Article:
(From a work in progress)
The heart knew it was 55 years ago that you last went to that restaurant with your uncle. Do you say something to him?
Probably not because back then you were a child who was too small to even look out of the backseat of his car and see the snow covered streets, streets with no one but children who had been forced from their home during another Sunday night alcohol fueled rage. Do you say something, hoping he would remember?
Do you look at him and realize that back then he was barely more than a teenager himself, so young and proud of his red 1963 Chevy with back then unheard of features of automatic windows and doors. I drove all the way from the city to pick up the kids, your uncle said, so they wouldn’t be walking in that empty field or the swamp.
You look at your uncle and realize he’s nearly 80 now. You look at his hands that have had dozens of operations from damage done during the lifespan of a laborer.
Yet he still has that boyish smile, the quick wit, the quick temper.
But he’s 80 and you’re not eight years old anymore. You have a career, an education, a loving kind spouse.
But this is a gratitude 55 years in the making , for taking a child off the street that night, making jokes, buying hot chocolate, anything other than spending a cold winter night alone outside.
You can’t say thank you for that to an 80-year-old uncle. You just can’t. You’ve never spoken about it.
You reach across the table, take the check, walk to the counter and pay.
A few years ago, I found this old rough draft of a poem I started after we had moved. I keep losing it and then finding it. This time, I won’t lose it, but I will revise, edit, and work on the poem. There is something to the “moving on” theme that is compelling–maybe escape is the correct term?
In any case, thanks for reading.
Note: …..many stanzas before this…won’t post here so I can publish one day… and took out middle stanzas
Memories, you said. I cannot move.
These have been
the best years of my life here.
How can you say that, I asked,
not wanting to see the paint-peeled walls
or the missing tiled floors even one more time.
They were my years with you, you said.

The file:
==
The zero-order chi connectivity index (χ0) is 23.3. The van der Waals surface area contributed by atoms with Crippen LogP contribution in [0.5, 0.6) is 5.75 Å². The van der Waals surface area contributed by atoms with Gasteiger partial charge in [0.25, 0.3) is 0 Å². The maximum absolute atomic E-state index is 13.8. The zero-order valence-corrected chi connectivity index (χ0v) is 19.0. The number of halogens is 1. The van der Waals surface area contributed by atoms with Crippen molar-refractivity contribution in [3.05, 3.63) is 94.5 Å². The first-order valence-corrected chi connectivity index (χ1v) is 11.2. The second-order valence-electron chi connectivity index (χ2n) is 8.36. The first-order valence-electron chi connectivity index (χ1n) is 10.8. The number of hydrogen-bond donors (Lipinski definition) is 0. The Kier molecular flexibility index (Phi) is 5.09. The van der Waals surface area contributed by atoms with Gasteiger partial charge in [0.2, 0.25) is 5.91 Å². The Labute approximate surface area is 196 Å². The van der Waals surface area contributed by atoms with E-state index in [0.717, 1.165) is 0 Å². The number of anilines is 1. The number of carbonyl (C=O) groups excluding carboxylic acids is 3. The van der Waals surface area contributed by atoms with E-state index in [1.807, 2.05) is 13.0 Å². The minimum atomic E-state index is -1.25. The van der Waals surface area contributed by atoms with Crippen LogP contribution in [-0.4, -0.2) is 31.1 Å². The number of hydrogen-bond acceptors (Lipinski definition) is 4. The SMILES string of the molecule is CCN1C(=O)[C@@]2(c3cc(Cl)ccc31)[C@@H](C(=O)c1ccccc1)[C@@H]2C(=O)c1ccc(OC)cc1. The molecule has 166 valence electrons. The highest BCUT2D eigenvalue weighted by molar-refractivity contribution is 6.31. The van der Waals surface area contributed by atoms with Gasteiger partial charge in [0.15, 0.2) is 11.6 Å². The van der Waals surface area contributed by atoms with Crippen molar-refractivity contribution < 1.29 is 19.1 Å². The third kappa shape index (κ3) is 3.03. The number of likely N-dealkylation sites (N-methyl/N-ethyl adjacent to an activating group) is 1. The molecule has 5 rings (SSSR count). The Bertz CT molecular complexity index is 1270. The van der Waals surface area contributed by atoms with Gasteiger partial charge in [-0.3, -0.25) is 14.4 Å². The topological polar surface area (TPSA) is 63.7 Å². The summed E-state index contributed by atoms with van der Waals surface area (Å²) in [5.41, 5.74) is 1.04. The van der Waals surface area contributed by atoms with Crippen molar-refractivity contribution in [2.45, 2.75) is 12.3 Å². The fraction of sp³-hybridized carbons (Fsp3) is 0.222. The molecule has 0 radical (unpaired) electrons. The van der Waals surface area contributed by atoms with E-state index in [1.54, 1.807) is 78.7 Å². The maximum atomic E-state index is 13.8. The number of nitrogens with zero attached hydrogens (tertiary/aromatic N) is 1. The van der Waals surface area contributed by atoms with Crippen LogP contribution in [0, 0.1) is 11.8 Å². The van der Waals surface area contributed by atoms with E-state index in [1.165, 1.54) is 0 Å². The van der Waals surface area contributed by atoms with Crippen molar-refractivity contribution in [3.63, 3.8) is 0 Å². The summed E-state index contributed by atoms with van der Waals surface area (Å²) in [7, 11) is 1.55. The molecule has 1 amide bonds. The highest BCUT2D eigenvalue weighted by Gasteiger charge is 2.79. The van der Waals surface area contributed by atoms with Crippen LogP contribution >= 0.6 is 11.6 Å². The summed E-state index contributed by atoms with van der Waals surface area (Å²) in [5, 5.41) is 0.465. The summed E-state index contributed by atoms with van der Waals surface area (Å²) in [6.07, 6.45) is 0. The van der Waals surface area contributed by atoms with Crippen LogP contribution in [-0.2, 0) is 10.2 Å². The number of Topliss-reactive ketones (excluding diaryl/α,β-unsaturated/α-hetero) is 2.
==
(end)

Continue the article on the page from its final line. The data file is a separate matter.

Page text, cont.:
Today I looked for photos
I am sure I threw away in my
haste to leave and I wonder
how I could have been so cruel
how can I
live with such moving love?
What a pleasure to find an old rough draft of a poem on an old flash drive. I was looking for a document when I found this, simply titled: “Work on this poem.”
So I will work on this poem. I’m not sure about the rhetorical questions or who the “you” in the poem is, but I like a bit of mystery.
It starts like this…
wrap blistered feet.
Earthbound, I walk
How would I drive?
Bridges stop around curves,
hidden in the fog or dust
a glimpse of surprised faces
into the wide river of our poetry.
Where could I drive?
Then it goes on, but I won’t post more since I want to revise and rework to submit.
Thanks for reading.
And from the Iphone app no less!
Why Strangers Wept
Did darkness heal or was it
holding hands at noon
with a small boy who
needed a nap?
Was it the sun
or the silence of the moon
that lifted it all, just a bit.
Maybe it was someone
the smaller child and knew
why strangers wept.
On the street, a young girl
skipped then ran then walked
while humming, purple ribbon
escaping black hair.
Parking here to edit and revise
The woods, late spring
pond at sunsets
white tail pulled down
new leaves. The hawk flew low
Over the walking path
my shadow squat and low
no hooves, no wild thing.
Even the blue jay flew low
that night, while grasshoppers
jumped quickly across the path
my short shadowed sadness and dread
belied the flood of gold.